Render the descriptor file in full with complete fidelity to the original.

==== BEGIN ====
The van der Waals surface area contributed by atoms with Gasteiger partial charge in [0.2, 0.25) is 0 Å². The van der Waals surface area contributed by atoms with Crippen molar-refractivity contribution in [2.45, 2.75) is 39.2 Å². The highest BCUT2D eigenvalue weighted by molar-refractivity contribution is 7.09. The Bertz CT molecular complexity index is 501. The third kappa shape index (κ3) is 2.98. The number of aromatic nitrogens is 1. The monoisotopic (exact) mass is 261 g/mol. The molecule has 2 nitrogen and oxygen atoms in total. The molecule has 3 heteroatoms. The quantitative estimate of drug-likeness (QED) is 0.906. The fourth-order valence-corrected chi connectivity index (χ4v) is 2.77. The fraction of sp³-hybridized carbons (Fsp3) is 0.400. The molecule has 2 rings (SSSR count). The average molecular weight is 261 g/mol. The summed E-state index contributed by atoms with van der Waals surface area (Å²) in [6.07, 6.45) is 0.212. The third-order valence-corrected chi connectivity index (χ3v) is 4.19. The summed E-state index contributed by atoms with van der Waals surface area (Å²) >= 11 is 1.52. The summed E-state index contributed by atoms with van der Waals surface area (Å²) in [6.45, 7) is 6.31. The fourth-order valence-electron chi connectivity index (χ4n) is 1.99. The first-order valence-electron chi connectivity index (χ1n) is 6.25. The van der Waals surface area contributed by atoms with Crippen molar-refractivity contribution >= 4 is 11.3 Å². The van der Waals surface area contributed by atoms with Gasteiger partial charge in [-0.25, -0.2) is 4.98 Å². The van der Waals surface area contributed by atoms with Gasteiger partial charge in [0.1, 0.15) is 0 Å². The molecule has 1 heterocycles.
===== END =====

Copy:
The van der Waals surface area contributed by atoms with Gasteiger partial charge in [0.2, 0.25) is 0 Å². The van der Waals surface area contributed by atoms with Crippen molar-refractivity contribution in [2.45, 2.75) is 39.2 Å². The highest BCUT2D eigenvalue weighted by molar-refractivity contribution is 7.09. The Bertz CT molecular complexity index is 501. The third kappa shape index (κ3) is 2.98. The number of aromatic nitrogens is 1. The monoisotopic (exact) mass is 261 g/mol. The molecule has 2 nitrogen and oxygen atoms in total. The molecule has 3 heteroatoms. The quantitative estimate of drug-likeness (QED) is 0.906. The fourth-order valence-corrected chi connectivity index (χ4v) is 2.77. The fraction of sp³-hybridized carbons (Fsp3) is 0.400. The molecule has 2 rings (SSSR count). The average molecular weight is 261 g/mol. The summed E-state index contributed by atoms with van der Waals surface area (Å²) in [6.07, 6.45) is 0.212. The third-order valence-corrected chi connectivity index (χ3v) is 4.19. The summed E-state index contributed by atoms with van der Waals surface area (Å²) >= 11 is 1.52. The summed E-state index contributed by atoms with van der Waals surface area (Å²) in [6.45, 7) is 6.31. The fourth-order valence-electron chi connectivity index (χ4n) is 1.99. The first-order valence-electron chi connectivity index (χ1n) is 6.25. The van der Waals surface area contributed by atoms with Crippen molar-refractivity contribution >= 4 is 11.3 Å². The van der Waals surface area contributed by atoms with Gasteiger partial charge in [-0.25, -0.2) is 4.98 Å². The van der Waals surface area contributed by atoms with Gasteiger partial charge in [0.1, 0.15) is 0 Å². The molecule has 1 heterocycles.